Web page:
BBC News

Government 'misrepresenting' the poor, say churches

By John McManus
BBC News

image captionThe churches claim several "myths" have emerged as a result of the way information is used

The government is deliberately misusing evidence and statistics to misrepresent the plight of the poor, a report says.

The Methodist and United Reformed Churches, the Church of Scotland and the Baptist Union jointly published the The Lies We Tell Ourselves study.

Researchers said evidence had been skewed to put the blame for poverty at the door of the poor themselves.

The government said it had always made it clear that the system was failing people, not the other way around.

Complex reasons

The churches said that a number of "myths" about welfare claimants have arisen as a result of statistics being misused.

These are repeated by the media and find their way into the popular consciousness.

The myths, according to the churches, pin the blame for poverty directly on those who rely on welfare benefits while ignoring more complex reasons.

These incorrect ideas must be challenged, according to Paul Morrison from the Methodist Church.

He said: "Everybody is complicit - politicians, the media and the general public.

"This is because we have a culture which allows us to tell lies in public life."

Mr Morrison said many people preferred to believe that bad things only happen to "bad people".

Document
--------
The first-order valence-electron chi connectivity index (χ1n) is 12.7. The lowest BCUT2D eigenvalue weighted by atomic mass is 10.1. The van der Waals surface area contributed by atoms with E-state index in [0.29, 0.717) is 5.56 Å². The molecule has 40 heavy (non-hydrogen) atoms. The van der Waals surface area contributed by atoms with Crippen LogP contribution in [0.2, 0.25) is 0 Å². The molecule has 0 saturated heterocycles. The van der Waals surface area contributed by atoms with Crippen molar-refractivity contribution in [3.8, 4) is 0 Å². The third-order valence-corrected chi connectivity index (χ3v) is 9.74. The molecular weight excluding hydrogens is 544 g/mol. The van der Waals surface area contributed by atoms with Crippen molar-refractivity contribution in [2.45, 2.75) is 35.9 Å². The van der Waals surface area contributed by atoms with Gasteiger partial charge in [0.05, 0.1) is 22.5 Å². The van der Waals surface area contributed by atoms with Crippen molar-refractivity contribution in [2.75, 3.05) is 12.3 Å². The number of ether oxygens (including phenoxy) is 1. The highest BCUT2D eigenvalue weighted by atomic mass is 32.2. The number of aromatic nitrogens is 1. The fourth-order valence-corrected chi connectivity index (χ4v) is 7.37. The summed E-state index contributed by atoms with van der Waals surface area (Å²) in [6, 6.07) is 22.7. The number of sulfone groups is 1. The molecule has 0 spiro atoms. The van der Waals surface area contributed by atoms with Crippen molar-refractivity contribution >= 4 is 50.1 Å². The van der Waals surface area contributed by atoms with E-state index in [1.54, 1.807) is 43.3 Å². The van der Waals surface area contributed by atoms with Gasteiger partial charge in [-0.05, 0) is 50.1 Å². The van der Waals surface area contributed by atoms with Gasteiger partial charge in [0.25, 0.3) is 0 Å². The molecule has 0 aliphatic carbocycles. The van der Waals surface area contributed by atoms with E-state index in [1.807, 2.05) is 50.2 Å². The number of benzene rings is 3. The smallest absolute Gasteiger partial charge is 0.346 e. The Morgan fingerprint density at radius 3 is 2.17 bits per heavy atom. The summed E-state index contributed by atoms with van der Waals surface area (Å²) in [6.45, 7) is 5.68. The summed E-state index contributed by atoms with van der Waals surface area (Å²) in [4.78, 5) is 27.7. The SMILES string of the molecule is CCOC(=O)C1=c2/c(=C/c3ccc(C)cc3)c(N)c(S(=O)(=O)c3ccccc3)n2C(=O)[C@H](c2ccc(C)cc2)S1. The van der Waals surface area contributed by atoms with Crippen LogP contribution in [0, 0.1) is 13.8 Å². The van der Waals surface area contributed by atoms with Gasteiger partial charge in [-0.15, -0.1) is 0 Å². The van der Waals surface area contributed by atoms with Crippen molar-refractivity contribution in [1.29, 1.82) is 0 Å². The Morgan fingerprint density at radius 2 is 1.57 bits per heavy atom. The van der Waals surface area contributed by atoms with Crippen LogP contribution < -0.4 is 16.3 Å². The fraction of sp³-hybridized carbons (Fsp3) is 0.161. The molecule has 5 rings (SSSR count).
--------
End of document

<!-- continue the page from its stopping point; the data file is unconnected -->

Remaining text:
The report challenged what it called several misleading ideas about welfare and poverty.

One of these related to the 2011 launch of the government's plan to tackle disruptive families, the Troubled Families programme.

Mental health

Speaking about the programme at the time, Prime Minister David Cameron referred to 120,000 families who were plagued by drug addiction, alcohol dependency and crime.

The report said families counted as "troubled" had to exhibit certain characteristics - none of which actually related to alcohol or drug addiction or criminality.

The largest shared characteristic of the families was, in fact, that the mother had mental health problems.

The report's authors also challenged the idea, repeated by Work and Pensions Secretary Iain Duncan-Smith, that in some parts of Britain there are three generations of families where nobody has ever worked.

According to Mr Morrison, the Department for Work and Pensions (DWP) has admitted that no data exists to prove this claim.

In response to the report, the DWP said there was an ongoing debate about the benefits system.

The department's reforms aimed to end the benefits trap and make it easier for those who needed help to get it.

The four churches said they would send a copy of their findings to every MP and MSP.

They have called for an honest debate about poverty, with policy being formed on the basis of clear facts.

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